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---- Thursday - October 23, 2014 - 1:54:03 PM - Navajo Nation Time ----

Navajo Nation Seal

Navajo Flag

Navajo Nation Flag
(Adopted May 21, 1968)

The Navajo Nation flag, adopted on May 21, 1968 by the Navajo Tribal Council in Window Rock, Arizona, by Resolution CMY-55-68, was designed by Jay R. DeGroat, a Navajo student from Mariano Lake, Arizona. It was chosen from among 140 designs. The flag incorporates elements from the Navajo Nation Seal designed by John Claw, Jr. of Many Farms, Arizona and adopted on January 18, 1952.

The Navajo Nation flag is a pale buff color (perhaps representing sand), bearing a map of the Navajo Nation in the center. The original area of the 1868 reservation is dark brown, while the much larger current borders are copper.

Elements from the seal are added to the flag. Surrounding the map are the four sacred mountains: black above, turquoise below, white to the right, and yellow to the left. These colors form a recurring theme in the legends of the Navajo, beginning with the Navajo creation story. In it the world began as a black island floating in the mist. Above it were four clouds, black, white, blue (meaning turquoise), and yellow. The story describes the colored clouds as successive worlds and narrates the themes of birth, propagation, flood, escape, and continuing life. Arching over the mountains and map is the rainbow of red, yellow, and blue, with red outermost in reverse sequence from the Navajo Nation seal. The rainbow symbolizing Navajo sovereignty.

Centered on the map is a white disk bearing the corn stalks and three domestic animals from the Navajo Nation seal representing the Navajo livestock economy, along with symbols of other aspects of the Navajo economy: a traditional hogan (hooghan), modern home, oil derrick, forestry, mining, which symbolizes the resource potential of the Navajo Nation, and recreational fishing and hunting. All but the green and yellow corn stalks appear in black outline. At the top near the sun, the modern sawmill symbolizes the progress and industry characteristic of the Navajo Nation's economic development.

The overall image of the Navajo Nation flag recalls an art form closely associated with the Navajo sand painting. Many of the flag's details, and the sand-colored background, are frequently found in these temporary art works that initially served as sand altars that Navajos sit on in various healing ceremonies, although many traditional Navajos object to the sale of sand painting that have sacred symbols.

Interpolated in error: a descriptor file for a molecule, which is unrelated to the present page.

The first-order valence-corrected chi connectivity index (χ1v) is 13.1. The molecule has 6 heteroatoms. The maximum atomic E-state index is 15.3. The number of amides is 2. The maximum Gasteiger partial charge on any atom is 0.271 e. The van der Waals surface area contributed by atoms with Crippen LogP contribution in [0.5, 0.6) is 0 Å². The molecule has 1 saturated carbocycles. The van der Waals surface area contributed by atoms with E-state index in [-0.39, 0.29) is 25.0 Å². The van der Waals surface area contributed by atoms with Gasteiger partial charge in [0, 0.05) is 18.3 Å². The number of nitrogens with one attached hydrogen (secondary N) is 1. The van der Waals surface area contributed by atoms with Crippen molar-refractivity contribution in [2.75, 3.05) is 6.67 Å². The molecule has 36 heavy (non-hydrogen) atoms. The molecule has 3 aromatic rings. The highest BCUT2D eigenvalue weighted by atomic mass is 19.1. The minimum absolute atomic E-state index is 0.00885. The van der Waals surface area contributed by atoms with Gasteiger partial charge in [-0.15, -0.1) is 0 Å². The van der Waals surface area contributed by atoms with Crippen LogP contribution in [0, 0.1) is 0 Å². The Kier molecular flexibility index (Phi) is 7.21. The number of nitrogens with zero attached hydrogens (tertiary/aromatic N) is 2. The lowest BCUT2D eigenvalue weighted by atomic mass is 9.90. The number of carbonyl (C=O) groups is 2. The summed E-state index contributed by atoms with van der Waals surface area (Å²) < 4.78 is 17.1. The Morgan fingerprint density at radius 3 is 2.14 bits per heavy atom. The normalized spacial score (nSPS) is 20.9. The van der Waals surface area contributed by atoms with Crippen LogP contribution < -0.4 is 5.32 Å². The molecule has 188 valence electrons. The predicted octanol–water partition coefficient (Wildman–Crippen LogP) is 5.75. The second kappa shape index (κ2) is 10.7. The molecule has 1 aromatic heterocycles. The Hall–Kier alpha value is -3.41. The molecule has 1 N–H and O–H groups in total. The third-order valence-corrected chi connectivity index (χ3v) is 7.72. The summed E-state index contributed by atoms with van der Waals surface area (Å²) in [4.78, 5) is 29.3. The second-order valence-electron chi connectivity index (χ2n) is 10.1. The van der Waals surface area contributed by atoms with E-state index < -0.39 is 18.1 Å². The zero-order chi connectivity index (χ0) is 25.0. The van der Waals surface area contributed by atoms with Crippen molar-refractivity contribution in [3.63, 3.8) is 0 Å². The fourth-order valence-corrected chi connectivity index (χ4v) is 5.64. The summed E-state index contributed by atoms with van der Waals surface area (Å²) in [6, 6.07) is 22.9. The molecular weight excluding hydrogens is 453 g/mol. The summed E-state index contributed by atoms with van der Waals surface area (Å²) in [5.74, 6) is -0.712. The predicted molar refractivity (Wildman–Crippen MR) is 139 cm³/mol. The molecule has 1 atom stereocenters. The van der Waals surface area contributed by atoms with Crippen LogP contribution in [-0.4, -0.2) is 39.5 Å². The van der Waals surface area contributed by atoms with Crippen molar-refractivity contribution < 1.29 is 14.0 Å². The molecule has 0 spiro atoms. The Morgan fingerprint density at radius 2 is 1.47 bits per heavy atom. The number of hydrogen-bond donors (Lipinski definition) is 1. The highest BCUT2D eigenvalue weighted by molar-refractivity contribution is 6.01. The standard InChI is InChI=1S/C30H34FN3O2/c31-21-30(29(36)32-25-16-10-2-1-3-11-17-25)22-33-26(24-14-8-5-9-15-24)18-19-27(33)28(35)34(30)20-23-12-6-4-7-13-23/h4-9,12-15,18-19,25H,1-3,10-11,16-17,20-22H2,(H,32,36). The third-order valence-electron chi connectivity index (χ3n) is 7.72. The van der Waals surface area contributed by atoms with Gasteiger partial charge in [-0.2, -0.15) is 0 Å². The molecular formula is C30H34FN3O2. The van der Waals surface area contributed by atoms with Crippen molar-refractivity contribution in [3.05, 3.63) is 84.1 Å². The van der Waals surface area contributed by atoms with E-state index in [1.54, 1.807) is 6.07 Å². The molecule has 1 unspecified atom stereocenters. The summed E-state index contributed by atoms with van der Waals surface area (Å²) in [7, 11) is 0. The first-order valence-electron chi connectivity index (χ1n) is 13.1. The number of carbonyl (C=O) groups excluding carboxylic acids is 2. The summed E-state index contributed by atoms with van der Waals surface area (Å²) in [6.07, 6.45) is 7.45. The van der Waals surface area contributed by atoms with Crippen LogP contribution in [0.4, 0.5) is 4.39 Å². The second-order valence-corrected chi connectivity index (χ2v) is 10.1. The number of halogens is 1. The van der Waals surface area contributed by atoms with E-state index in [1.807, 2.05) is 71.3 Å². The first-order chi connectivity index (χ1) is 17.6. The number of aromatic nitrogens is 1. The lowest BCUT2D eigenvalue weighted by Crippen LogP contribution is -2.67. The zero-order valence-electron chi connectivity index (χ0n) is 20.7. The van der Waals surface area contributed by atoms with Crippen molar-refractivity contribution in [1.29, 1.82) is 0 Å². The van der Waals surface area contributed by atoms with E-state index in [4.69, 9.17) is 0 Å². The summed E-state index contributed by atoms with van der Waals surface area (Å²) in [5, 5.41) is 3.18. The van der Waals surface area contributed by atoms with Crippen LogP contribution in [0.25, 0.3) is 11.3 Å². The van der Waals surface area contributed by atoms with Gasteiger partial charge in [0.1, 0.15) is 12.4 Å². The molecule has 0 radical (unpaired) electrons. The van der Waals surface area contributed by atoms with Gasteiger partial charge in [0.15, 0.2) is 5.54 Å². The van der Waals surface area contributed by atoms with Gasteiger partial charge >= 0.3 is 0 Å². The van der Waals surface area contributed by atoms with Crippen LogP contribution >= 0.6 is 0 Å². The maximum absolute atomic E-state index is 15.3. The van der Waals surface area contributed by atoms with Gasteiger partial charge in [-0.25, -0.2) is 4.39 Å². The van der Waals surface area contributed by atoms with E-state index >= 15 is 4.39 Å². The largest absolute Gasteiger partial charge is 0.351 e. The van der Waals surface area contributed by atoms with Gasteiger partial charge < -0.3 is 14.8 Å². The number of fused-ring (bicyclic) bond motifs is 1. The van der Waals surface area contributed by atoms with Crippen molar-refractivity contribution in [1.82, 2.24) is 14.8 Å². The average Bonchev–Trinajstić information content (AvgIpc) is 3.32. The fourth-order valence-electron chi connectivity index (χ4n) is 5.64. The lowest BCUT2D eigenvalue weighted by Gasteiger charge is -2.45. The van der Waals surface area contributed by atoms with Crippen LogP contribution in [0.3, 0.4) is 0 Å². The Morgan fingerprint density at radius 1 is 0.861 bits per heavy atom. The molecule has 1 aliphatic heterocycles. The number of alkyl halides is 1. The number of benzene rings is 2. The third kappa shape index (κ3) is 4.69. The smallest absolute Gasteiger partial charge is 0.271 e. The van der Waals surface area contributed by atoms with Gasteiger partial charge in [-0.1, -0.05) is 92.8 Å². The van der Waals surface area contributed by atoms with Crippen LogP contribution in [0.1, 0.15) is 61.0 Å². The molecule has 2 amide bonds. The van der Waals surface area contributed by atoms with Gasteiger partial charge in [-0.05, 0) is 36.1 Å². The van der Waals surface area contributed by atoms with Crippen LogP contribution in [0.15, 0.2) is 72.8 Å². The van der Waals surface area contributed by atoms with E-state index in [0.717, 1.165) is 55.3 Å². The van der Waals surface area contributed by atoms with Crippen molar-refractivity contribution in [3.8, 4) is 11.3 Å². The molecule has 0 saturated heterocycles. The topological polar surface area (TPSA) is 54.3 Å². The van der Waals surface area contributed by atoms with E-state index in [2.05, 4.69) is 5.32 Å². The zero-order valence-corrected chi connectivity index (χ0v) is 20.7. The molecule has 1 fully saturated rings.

The orientation of the sacred mountains on the flag differs from the seal. The Navajo consider east (haah) to be where everything begins and signifies all things good and beautiful, it is the location of the white mountain. On the Navajo Nation seal, east and the white mountain are at the top; on the Navajo Nation flag, they are to the right.

In 1995, the Navajo Nation flag became the first Native American tribal flag in space when astronaut Bernard Harris carried it aboard the space shuttle Discovery. Dr. Harris is an African-American physician wh lived on the Navajo Reservation as a child. He had asked the Navajo for a token to take into space with him and the Navajo Nation President chose the Navajo Nation flag. Navajo medicine men first blessed the flag by sprinkling corn pollen upon it, and were assured that the Discovery's flight conformed to Navajo religious belief and would fly in a clockwise direction. After its space flight, the Navajo Nation flag was proudly flown over the Navajo Nation Capitol in Window Rock, Arizona.

Those who are interested in purchasing a Navajo Nation flag should contact the Navajo Tribal Council, P.O. Box 308, Window Rock, AZ 86515 or phone (520) 871-6352. The Navajo Nation sell copies of their flag at dimensions of 4" x 6" and 4' x 6'.

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Updated: 11/17/2005
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